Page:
Home Weekly Wrapup, 26-30 March 2007

Weekly Wrapup, 26-30 March 2007

Here is a summary of the week’s Web Tech action on Read/WriteWeb.

Analysis Posts

This week Charles Knight released the March edition of his Top 100 Alternative Search Engines. As usual the list provoked a flurry of comments, with the Search Engine of the Month KoolTorch coming under a bit of scrutiny (mostly for being IE-only). But I think everyone agrees that Charles is doing an outstanding job with the list, which is now a benchmark for small search engines to aspire to.

In a Point/Counterpoint post this week, John Milan and I argued opposite sides of the coin for: Which is better, an offline Web App or an online Desktop App?.  Again, check out the comments for a great discussion. I’m not sure either of us won the argument. Perhaps, as Ash Maurya suggested, it was a draw:

“Great arguments on both sides but I agree with John that the web and desktop communities are on a path of convergence towards a model that offers the best of both worlds:

– Browser access for remote use and sharing with others as it is the lowest common denominator and

– Desktop experience when local for offline access, richer experience, privacy/confidentiality, integration, user control etc.”

In another post new R/WW author Phill Midwinter posed this intriguing question: Is Google a Semantic Search Engine? If you’ve been following our recent coverage of semantic technologies, such as Hakia and Segala, you will enjoy the robust discussion in the comments to Phill’s post.

Other analysis posts this week:

Events – ETech

This week we had the ETech conference in San Diego, one of O’Reilly Media’s flagship conferences. Alex Iskold was at ETech and reporting for Read/WriteWeb. Here are his posts:

The Apollo post got some great comments. One of Alex’s points (which I chose to highlight in the headline – so blame me for that!) was that, intentionally or not, Adobe is on a collision course with IE, Firefox and the rest of the Web Browsers. The comments had a number of pro and con Apollo thoughts. Here is one that caught my eye… aaron noted:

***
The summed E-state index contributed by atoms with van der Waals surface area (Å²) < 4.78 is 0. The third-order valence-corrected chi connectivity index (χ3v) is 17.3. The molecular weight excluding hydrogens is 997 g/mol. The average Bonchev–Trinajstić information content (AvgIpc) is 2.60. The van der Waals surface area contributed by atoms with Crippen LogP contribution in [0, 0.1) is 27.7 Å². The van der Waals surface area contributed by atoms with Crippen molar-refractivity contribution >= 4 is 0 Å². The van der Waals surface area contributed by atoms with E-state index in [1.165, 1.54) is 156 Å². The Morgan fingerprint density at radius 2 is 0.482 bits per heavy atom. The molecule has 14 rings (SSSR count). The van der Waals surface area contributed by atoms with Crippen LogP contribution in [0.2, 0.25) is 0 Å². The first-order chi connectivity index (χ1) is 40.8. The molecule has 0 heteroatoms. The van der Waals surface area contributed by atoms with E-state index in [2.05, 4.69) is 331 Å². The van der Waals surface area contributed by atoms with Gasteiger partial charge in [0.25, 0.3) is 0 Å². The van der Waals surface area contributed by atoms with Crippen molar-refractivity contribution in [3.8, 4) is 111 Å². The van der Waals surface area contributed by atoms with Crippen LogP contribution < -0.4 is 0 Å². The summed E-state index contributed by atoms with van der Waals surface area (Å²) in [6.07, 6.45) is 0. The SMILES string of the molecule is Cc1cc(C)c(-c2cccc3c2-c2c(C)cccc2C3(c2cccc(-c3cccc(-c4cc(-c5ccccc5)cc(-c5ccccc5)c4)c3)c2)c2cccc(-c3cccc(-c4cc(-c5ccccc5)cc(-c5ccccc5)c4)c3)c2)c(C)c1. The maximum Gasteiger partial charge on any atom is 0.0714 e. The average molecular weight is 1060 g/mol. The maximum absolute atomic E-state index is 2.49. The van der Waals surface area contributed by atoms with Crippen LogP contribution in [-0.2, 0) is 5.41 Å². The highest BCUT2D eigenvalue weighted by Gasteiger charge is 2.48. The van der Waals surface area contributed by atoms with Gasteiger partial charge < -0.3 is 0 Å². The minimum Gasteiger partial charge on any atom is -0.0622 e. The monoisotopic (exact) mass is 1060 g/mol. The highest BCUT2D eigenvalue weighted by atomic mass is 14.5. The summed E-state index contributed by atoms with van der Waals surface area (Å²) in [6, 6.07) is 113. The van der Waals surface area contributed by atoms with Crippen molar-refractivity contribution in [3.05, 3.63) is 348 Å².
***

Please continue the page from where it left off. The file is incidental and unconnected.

“I understand your perspective, but back up a second and look at the opportunity this presents to a company building applications for corporate clients (banks, hospital systems, medical device producers, etc.) Right now, a huge anti web app stigma exists within these industries.

Apollo is the trojan horse that can get Web 2.0 inside the enterprise.”

Startup Action

The highlight for me this week was Alex’s post on Numenta, an Artificial Intelligence startup led by Jeff Hawkins – who made a name for himself in the tech industry as the founder of Palm Computing and inventor of the Palm Pilot. He later founded Handspring, where he invented the Treo. Numenta is a very ambitious company dedicated to developing AI algorithms and software. Read Alex’s post carefully, because I get the feeling that Numenta is on the cusp of some big breakthroughs in web technology.

Other startups profiled:

Bigco News

This week the Yahoo Mail API launched, on top of the news that Yahoo Mail is now offering unlimited storage. 

Also Microsoft launched ZenZui, an interesting new mobile UI technology with a business model focused on its “ZoomSpace”.


Our poll this week asked What web apps would you like to see with offline access?. You could vote for more than one. Here are the results, in order of popularity:

Gmail 26% (316 votes) 

Google Docs & Spreadsheets 20% (250 votes) 

del.icio.us 10% (117 votes) 

Basecamp 9% (108 votes)

Flickr 9% (106 votes) 

YouTube 7% (90 votes) 

Netvibes 7% (81 votes) 

Last.fm 5% (64 votes) 

Other (please note in comments) 3% (41 votes)

30Boxes 2% (29 votes) 

MySpace 2% (23 votes)  

Several people also mentioned RSS Readers and Google Calendar. But no surprise that web email and online word processing/spreadsheets were the apps that most people want to use offline as well as online. Interesting that del.icio.us was third, reflecting perhaps its value as a research tool. I presume that also means those people would like access to web pages offline, at least those popular in del.icio.us. 

In a mini-poll last weekend, we also asked for your opinions on *Really* Alt Search Engines. We asked which of 10 “really alt search engines” do you think is the silliest/funniest/oddest? The ‘winner’ was Pupna, described as “The search engine puppy that retrieves exactly what you are searching for (and absolutely nothing else!)”. I have to agree that, as a search engine, it is very silly indeed – to quote Monty Python.

That’s a wrap for another week! Enjoy your weekend everyone.

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